The logo also kind of looks like an equality sign and it reminds me of my value and that everyone is equal, regardless of age, race, gender, sexuality, or job. It reminds me that no one is worth more or less than someone else, to treat everyone with kindness and to be empathetic with people around me.
This was my most recent tattoo and it has the most meaning to me. To most people who see it, they just see Stitch in a Hawaiian shirt with two symbols and a nice saying on it. To me it is so much deeper. Let’s start with Stitch himself. First, Stitch has been my favorite character ever since I first saw him, but he’s grown to have a much deeper meaning to me when same sex marriage was legalized on 6-26 which is Stitchʼs experiment number.
Throughout the Lilo and Stitch movie he learns “ohana” which means family, and family doesn’t get left behind or forgotten. I have found my ohana within the EOE family, the LGBTQ community, and even in the Supernatural family. So I tie all this together with Stitch in a rainbow shirt with the EOE symbol also the Supernatural symbol. Then “Choose to Be Free” is to remind myself to be free to be who I am, and in doing this I will find my ohana.
I got this tattoo for my 17th birthday.
This tattoo means a lot to me because it’s something I have done in homage to my big sister who died six years ago when I was only eleven years old. I don’t really remember her because I was a child. But the little things I do remember about her mean a lot. And when I look at this tattoo I remember her.
With this, I will always remember her and somehow she will always be here with me.
I left my home in my little town at my eighteen running away from my family’s psychological and physical abuse. When I was growing up, all I heard was: you are nothing, you deserve nothing, you are not good enough.
I spent my entire adolescence knowing that as soon as I legally could (18 years-old in Spain), I was going to run away. The innate sense of survival that I believe every human being has told me that I had to get out of there as soon as possible, but….was I going to brave or strong enough to actually do it?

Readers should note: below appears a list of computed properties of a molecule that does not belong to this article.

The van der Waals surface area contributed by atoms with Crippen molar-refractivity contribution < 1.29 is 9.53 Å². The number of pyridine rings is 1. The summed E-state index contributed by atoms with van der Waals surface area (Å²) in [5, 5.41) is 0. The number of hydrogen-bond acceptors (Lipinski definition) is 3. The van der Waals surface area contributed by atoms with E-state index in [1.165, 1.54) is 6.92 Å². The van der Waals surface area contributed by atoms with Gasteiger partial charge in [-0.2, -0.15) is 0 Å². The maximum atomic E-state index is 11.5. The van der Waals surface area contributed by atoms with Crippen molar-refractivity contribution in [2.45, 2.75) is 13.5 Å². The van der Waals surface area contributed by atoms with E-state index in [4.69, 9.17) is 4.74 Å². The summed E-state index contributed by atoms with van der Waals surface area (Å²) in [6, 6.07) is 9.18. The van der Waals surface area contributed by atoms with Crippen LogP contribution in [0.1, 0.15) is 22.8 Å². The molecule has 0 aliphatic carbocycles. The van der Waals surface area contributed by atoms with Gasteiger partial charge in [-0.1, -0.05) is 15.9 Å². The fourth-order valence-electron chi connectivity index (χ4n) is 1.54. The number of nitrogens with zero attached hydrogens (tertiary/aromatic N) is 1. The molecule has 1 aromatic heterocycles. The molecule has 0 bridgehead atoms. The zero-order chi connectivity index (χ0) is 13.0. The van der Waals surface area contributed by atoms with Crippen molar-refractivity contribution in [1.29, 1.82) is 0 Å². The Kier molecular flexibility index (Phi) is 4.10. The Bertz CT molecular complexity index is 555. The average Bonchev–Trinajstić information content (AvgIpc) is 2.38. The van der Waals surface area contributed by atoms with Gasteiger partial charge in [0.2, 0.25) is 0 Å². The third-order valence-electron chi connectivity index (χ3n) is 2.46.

It was extremely hard as a child to see those people that should have protected me and loved me being the ones that were making me go through hell, fights, and beatings. You arrived at a point where you think they’re right, that you’re not capable of pursuing your dreams, and suddenly you look in the mirror and realise that you are gone.
It was at that point, being completely lost, when music, songs, and my guitar saved me. My refuge was my earphones, and hearing other musicians’ lyrics. It clicked in my brain, like a wakeup call.
I barely remember the three days it took me to run away from home. I think I was in shock. I escaped in the middle of night because I was too scared of my family to confront them face to face. I got onto a ship to go from one island to another and then a plane to fly to the farthest city in the country.
New big city, new people, new language. I was definitely a mess, my heart was shattered. I was alone, no place to sleep, no job, one bag with two t-shirts and two pairs of jeans and zero self confidence, but…I was finally free to be myself. That was enough to start.
Today, thirteen years later, I’m an independent, strong woman, married to an amazing wife; I’m a successful business manager in a great company with two cool tattoos, one on each arm: a wing to remind me that being free and being true to yourself, is what is gonna let you fly wherever you want to and accomplish any goal, and a treble clef to know that if I feel lost or confused in any moment, music will always be my refuge where I can lay on, laugh, cry or simply feel.
This is the first time I’ve written my story down and opened up about what my tattoos mean. I do it because I know there are many people out there thinking they “can’t” and I want to tell them that the only thing you need to overcome, whatever comes your way, is to believe in you.
This tattoo was not my first and won’t be my last. It is the one I thought about the longest, before I got it and it means the most to me. One reason for that is because it’s in Chyler Leigh’s handwriting and when I read it it’s like she’s standing right beside me, telling me to just “Be you” and it comforts me every time.
Sometimes I stop for a second to think about what it means to me, right in that moment. It reminds me that I shouldn’t be so hard on myself when I’m struggling. I just need to see it to know that, if I’m true to myself, everything will be alright. I don’t need people or labels to define who I am, because I’m just ME.
There is a quote from Dr. Seuss that says “Today you are you, that is truer than true. There is no one alive who is you-er than you.” and I think that this is something we should remember every day. I know it’s cliché to say that we need to be ourselves because everyone else is already taken. But it’s true. Everyone is unique and therefore has something nobody else has. And that’s what makes us special.
It’s that “Tinseltown”-Moment, when you think in the middle of the day “Hold up – I don’t want to be nobody else, I love myself.” We just need to be ourselves, that is enough. This tattoo will remind me of that, every day.